The Secure Rural School and Community Self-determination Act was enacted in 2000. It provided counties with national forest land money to make up for the revenue lost from declining logging revenues. Schools had traditionally received 25 percent of the money from timber sales in the national forests. As the public clamored for less logging in the forests and more recreational uses, revenues to counties declined significantly. This act provided a federal payment to compensate for the lost logging dollars.
The law expired in September, and the Bush appointees proposed selling off about 309,000 acres in more than 40 states. The money would be used to make the payments to the affected counties, providing a short-term method of financing this act but leaving the country with less land in its national forests.
Due to several factors — the November elections no doubt played a part — Congress did not come up with a good way to help the rural counties who depend on this money. Unless the new Congress develops its own plans, the Bush Administrations’s 2007 budget recommends that more than 6,000 acres of national forest land in Western North Carolina be sold off. Almost half is in Macon County.
The compensation to counties is extremely important and represents a fair trade. Citizens from throughout the country come to this region to enjoy the wilderness. It provides horseback riders, hunters, anglers, hikers, campers and others a respite. Since it is public land, however, the counties receive a minuscule payment in lieu of taxes from the federal government. In reality, the taxpayers in these Western North Carolina counties with national forest land are paying higher property tax rates because of the thousands of acres tied up in public lands.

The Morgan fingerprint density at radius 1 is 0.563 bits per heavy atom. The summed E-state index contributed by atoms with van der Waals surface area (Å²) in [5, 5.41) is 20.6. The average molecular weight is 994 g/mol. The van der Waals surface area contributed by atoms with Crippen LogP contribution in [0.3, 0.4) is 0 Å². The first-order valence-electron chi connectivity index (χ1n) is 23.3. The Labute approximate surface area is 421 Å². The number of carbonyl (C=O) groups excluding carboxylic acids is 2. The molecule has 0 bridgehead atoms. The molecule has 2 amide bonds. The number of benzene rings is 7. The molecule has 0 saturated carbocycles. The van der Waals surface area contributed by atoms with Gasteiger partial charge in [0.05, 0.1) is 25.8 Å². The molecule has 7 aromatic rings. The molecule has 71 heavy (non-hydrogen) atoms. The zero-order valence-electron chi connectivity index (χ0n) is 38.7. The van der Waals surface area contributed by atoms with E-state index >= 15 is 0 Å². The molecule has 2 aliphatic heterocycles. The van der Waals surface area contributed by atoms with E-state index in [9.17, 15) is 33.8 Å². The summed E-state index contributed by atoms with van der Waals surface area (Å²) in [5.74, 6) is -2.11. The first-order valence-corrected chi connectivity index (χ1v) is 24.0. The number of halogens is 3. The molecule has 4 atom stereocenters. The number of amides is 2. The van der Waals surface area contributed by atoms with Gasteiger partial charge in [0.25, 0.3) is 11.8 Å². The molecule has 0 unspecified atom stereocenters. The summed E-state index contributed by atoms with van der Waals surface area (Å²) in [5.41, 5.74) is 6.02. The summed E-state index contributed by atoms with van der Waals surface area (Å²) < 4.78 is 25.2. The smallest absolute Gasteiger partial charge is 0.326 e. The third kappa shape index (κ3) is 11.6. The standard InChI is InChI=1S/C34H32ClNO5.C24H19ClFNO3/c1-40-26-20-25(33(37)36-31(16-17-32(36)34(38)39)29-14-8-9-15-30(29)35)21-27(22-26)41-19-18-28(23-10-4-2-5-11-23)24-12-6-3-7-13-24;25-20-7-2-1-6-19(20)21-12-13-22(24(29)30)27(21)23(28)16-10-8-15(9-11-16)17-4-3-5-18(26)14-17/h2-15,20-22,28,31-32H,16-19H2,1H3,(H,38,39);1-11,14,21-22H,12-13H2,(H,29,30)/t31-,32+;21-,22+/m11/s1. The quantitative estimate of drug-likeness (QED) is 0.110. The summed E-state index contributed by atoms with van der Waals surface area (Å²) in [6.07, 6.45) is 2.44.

This is why a percentage of the timber sales money went to the counties, it’s why the payment in lieu of tax program was developed, and it’s why the Secure Rural Schools Act was passed in the first place.
The sale of the 309,000 acres is intended as a way to continue to fund the Act. But all we’re talking about is $100 million, a small amount in the larger scheme of the federal budget. The problem is that this administration has run up ever-increasing deficits to pay for the Iraq war and to finance tax cuts for the rich, and so it is looking for a quick fix to help meet its obligations.
The reason this is important now is that if Congress does not act to renew the act when it convenes in January, the payments to rural counties will stop. Western North Carolina’s recently elected freshman congressman Heath Shuler made preserving these payments to counties an early campaign issue. We hope he gets to Washington and starts work on keeping this program in place.
Congress needs to simply renew the act without selling off national forest land that is everyone’s heritage. Instead, we need to protect national forest land that increasingly will be valuable for its intrinsic rather than its market value. Keep the land and fund the program.